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Journal Article

Citation

Lacy AMP, Bowman TG, Singe SM. J. Athl. Train. 2020; ePub(ePub): ePub.

Affiliation

Department of Kinesiology, University of Connecticut, Storrs.

Copyright

(Copyright © 2020, National Athletic Trainers' Association (USA))

DOI

10.4085/1062-6050-84-19

PMID

31986099

Abstract

CONTEXT: Organizational conflict, particularly between coaches and medical professionals, has been reported in collegiate athletics. Different values create room for conflict between coaches and athletic trainers (ATs); however, ATs' experiences when making medical decisions are not fully understood.

OBJECTIVE: To investigate the presence of organizational conflict regarding medical decision making and determine if differences exist across athletic affiliations.

DESIGN: Cross-sectional study. SETTING: Collegiate athletics (National Collegiate Athletic Association [NCAA], National Association of Intercollegiate Athletics [NAIA], National Junior College Athletic Association [NJCAA]). PATIENTS OR OTHER PARTICIPANTS: A total of 434 ATs responded (age = 27.7 ± 3.2 years, years certified = 5.2 ± 2.7), representing the NCAA Division I (DI; n = 199), Division II (DII; n = 67), Division III (DIII; n = 108); NAIA (n = 37); and NJCAA (n = 23) settings. MAIN OUTCOME MEASURE(S): The survey instrument contained quantitative measures and open-ended questions, with affiliation as our primary independent variable. Responses to Likert-scale questions (1 = strongly agree, 5 = strongly disagree) regarding organizational pressures within athletics served as the dependent variables. Kruskal-Wallis analysis-of-variance and Mann-Whitney U post hoc tests assessed differences in organizational conflict across affiliations. Open-ended questions were analyzed inductively.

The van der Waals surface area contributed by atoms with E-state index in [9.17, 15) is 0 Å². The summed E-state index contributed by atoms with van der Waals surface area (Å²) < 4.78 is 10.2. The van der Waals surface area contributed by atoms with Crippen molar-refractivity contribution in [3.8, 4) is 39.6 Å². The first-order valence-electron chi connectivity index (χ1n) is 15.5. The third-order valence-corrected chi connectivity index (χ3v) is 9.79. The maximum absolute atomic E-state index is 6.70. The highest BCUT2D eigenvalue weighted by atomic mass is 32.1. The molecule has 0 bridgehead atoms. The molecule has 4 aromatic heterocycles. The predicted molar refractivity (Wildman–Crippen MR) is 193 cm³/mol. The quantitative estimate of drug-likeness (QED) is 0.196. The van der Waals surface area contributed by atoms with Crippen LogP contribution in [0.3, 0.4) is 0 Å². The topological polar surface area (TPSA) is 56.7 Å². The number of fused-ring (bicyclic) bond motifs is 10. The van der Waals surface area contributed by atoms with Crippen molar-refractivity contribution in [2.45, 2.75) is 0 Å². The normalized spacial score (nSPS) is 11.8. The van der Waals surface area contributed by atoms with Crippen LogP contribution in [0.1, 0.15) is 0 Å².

RESULTS: We obtained a 14.47% (434 of 3000) response rate. National Collegiate Athletic Association DI ATs disagreed less than NCAA DII and DIII and NJCAA ATs that they would worry about job security if turnover in the head coaching position occurred (P <.05). Regarding the influence of coaches on job performance, differences were found between NCAA DI and DIII and between DI and NJCAA ATs (P <.01). Visibility of the injury and situational factors influenced the level of perceived pressure.

CONCLUSIONS: Athletic trainers perceived pressure from coaches regarding medical decision making. Division I ATs placed greater emphasis on the role that coaches played in their job performance and job security. Athletic departments should consider transitioning to patient-centered models of care to better align values and reduce the external pressures placed on ATs.


Language: en

Keywords

interpersonal conflict; organizational structure

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